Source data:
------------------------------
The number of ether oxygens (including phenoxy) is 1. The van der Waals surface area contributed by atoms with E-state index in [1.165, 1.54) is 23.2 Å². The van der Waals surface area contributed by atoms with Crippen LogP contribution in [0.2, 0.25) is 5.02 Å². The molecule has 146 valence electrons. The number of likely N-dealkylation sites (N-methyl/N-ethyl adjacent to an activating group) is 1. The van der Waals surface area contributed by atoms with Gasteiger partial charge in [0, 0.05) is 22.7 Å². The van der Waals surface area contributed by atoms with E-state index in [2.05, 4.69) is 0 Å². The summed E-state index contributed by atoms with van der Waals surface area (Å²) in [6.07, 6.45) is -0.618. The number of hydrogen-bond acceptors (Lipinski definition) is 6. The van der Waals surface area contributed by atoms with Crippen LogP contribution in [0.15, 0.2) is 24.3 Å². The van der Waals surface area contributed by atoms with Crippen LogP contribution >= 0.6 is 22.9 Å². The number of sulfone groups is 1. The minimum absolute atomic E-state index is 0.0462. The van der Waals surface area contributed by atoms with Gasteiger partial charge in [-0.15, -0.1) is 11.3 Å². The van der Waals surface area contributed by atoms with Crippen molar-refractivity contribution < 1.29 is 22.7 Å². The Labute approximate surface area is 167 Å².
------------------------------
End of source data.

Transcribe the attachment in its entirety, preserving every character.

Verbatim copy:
The number of ether oxygens (including phenoxy) is 1. The van der Waals surface area contributed by atoms with E-state index in [1.165, 1.54) is 23.2 Å². The van der Waals surface area contributed by atoms with Crippen LogP contribution in [0.2, 0.25) is 5.02 Å². The molecule has 146 valence electrons. The number of likely N-dealkylation sites (N-methyl/N-ethyl adjacent to an activating group) is 1. The van der Waals surface area contributed by atoms with Gasteiger partial charge in [0, 0.05) is 22.7 Å². The van der Waals surface area contributed by atoms with E-state index in [2.05, 4.69) is 0 Å². The summed E-state index contributed by atoms with van der Waals surface area (Å²) in [6.07, 6.45) is -0.618. The number of hydrogen-bond acceptors (Lipinski definition) is 6. The van der Waals surface area contributed by atoms with Crippen LogP contribution in [0.15, 0.2) is 24.3 Å². The van der Waals surface area contributed by atoms with Crippen LogP contribution >= 0.6 is 22.9 Å². The number of sulfone groups is 1. The minimum absolute atomic E-state index is 0.0462. The van der Waals surface area contributed by atoms with Gasteiger partial charge in [-0.15, -0.1) is 11.3 Å². The van der Waals surface area contributed by atoms with Crippen molar-refractivity contribution < 1.29 is 22.7 Å². The Labute approximate surface area is 167 Å².